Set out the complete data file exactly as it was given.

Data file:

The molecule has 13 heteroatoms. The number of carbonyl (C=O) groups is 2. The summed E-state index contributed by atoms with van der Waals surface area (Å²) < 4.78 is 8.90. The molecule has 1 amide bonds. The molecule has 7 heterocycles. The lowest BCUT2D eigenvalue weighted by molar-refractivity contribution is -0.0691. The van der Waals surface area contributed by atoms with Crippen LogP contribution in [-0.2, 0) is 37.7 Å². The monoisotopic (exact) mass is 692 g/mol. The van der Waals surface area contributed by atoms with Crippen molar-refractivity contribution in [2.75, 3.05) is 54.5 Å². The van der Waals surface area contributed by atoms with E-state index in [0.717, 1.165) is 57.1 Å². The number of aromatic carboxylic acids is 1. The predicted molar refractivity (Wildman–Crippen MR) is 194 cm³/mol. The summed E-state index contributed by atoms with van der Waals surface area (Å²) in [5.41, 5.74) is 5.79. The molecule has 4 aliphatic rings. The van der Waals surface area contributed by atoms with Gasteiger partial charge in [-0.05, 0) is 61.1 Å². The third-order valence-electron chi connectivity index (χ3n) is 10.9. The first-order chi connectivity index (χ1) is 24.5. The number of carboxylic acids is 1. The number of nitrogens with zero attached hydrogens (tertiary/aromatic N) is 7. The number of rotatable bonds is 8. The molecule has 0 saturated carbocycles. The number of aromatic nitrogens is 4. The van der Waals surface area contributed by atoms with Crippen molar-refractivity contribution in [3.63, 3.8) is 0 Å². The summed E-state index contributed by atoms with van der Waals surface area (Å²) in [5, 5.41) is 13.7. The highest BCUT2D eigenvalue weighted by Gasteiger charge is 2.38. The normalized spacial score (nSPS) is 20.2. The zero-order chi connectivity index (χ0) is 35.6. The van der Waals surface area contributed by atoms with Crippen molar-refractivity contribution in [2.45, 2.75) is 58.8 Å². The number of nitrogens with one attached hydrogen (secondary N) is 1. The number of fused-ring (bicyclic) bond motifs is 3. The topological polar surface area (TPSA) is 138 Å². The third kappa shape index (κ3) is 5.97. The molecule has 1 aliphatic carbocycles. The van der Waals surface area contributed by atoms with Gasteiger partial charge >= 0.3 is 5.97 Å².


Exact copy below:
The molecule has 13 heteroatoms. The number of carbonyl (C=O) groups is 2. The summed E-state index contributed by atoms with van der Waals surface area (Å²) < 4.78 is 8.90. The molecule has 1 amide bonds. The molecule has 7 heterocycles. The lowest BCUT2D eigenvalue weighted by molar-refractivity contribution is -0.0691. The van der Waals surface area contributed by atoms with Crippen LogP contribution in [-0.2, 0) is 37.7 Å². The monoisotopic (exact) mass is 692 g/mol. The van der Waals surface area contributed by atoms with Crippen molar-refractivity contribution in [2.75, 3.05) is 54.5 Å². The van der Waals surface area contributed by atoms with E-state index in [0.717, 1.165) is 57.1 Å². The number of aromatic carboxylic acids is 1. The predicted molar refractivity (Wildman–Crippen MR) is 194 cm³/mol. The summed E-state index contributed by atoms with van der Waals surface area (Å²) in [5.41, 5.74) is 5.79. The molecule has 4 aliphatic rings. The van der Waals surface area contributed by atoms with Gasteiger partial charge in [-0.05, 0) is 61.1 Å². The third-order valence-electron chi connectivity index (χ3n) is 10.9. The first-order chi connectivity index (χ1) is 24.5. The number of carboxylic acids is 1. The number of nitrogens with zero attached hydrogens (tertiary/aromatic N) is 7. The number of rotatable bonds is 8. The molecule has 0 saturated carbocycles. The number of aromatic nitrogens is 4. The van der Waals surface area contributed by atoms with Crippen molar-refractivity contribution in [3.63, 3.8) is 0 Å². The summed E-state index contributed by atoms with van der Waals surface area (Å²) in [5, 5.41) is 13.7. The highest BCUT2D eigenvalue weighted by Gasteiger charge is 2.38. The normalized spacial score (nSPS) is 20.2. The zero-order chi connectivity index (χ0) is 35.6. The van der Waals surface area contributed by atoms with Crippen molar-refractivity contribution in [2.45, 2.75) is 58.8 Å². The number of nitrogens with one attached hydrogen (secondary N) is 1. The number of fused-ring (bicyclic) bond motifs is 3. The topological polar surface area (TPSA) is 138 Å². The third kappa shape index (κ3) is 5.97. The molecule has 1 aliphatic carbocycles. The van der Waals surface area contributed by atoms with Gasteiger partial charge >= 0.3 is 5.97 Å².